Should Ashkenazi Jews or even the general population be tested routinely for inherited predisposition to breast cancer?

Yes, urged international breast-cancer researchers attending an Israel Healthcare Foundation symposium at Israel’s Soroka University Medical Center in Beersheva on July 10, sponsored by the US-based Cure Breast Cancer Foundation.

The panel concluded that the current testing model focusing on family history of mutations in the BRCA1 or BRCA2 genes misses half of the people who may have dangerous mutations.

Women carrying a BRCA mutation have up to an 85 percent chance of developing breast or ovarian cancer in their lifetimes, and men carrying these mutations also are at increased risk.

“Knowing that one has a dangerous mutation could well be lifesaving since one can do things that minimize one’s risks,” said Dr. Larry Norton, medical director of the Evelyn H. Lauder Breast Center of Memorial Sloan Kettering Medical Center in New York, speaking at a press conference at Jerusalem’s Inbal Hotel following the symposium.

“We were gratified to hear much agreement among a diverse group of experts from the US, Europe and Israel, all key regions in this issue,” he continued.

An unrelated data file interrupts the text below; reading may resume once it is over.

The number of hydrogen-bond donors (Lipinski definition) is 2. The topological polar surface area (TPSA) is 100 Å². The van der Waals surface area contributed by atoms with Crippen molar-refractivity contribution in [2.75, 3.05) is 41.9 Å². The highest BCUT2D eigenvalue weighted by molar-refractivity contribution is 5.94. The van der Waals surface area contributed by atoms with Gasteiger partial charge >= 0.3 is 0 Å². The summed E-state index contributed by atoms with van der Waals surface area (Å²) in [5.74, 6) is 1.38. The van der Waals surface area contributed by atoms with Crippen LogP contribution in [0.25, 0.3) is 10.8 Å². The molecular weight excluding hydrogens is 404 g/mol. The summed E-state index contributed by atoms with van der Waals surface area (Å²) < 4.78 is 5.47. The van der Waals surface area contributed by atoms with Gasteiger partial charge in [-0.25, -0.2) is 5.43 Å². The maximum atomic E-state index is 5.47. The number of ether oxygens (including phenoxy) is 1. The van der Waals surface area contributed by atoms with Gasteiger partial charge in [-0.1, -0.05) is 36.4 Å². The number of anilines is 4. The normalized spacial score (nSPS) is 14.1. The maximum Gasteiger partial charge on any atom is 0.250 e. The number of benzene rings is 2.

Norton said the rules for testing need to be changed and that the psychological, medical and economic consequences of broader testing must be evaluated.

The panel will be writing a paper summarizing its findings and plans to meet again for follow-up.

“The Soroka sponsored think tank concluded that a change is needed regarding screening of the BRCA gene for a wider population,” Davidson tells ISRAEL21c. “It is obvious today, as we accumulate data, that we miss many individuals because we only screen members of patients’ families. What is the extent of the future screening? This is the next step, hopefully to take place in several months’ time.”

Two years ago, the Cure Breast Cancer Foundation held its first conference at Soroka University Medical Center, looking at results of a 15,000-patient Israeli study on links between breast cancer and bone health. Soroka is the country’s busiest hospital, serving the entire Negev population of more than 1 million.

“We were pleased to play such an important role in bringing together these experts to address a topic critical to women everywhere, but even more relevant to the multicultural population of the Negev,” said Davidson. “We will continue our effort to collaborate with the best researchers in the world regarding this topic.”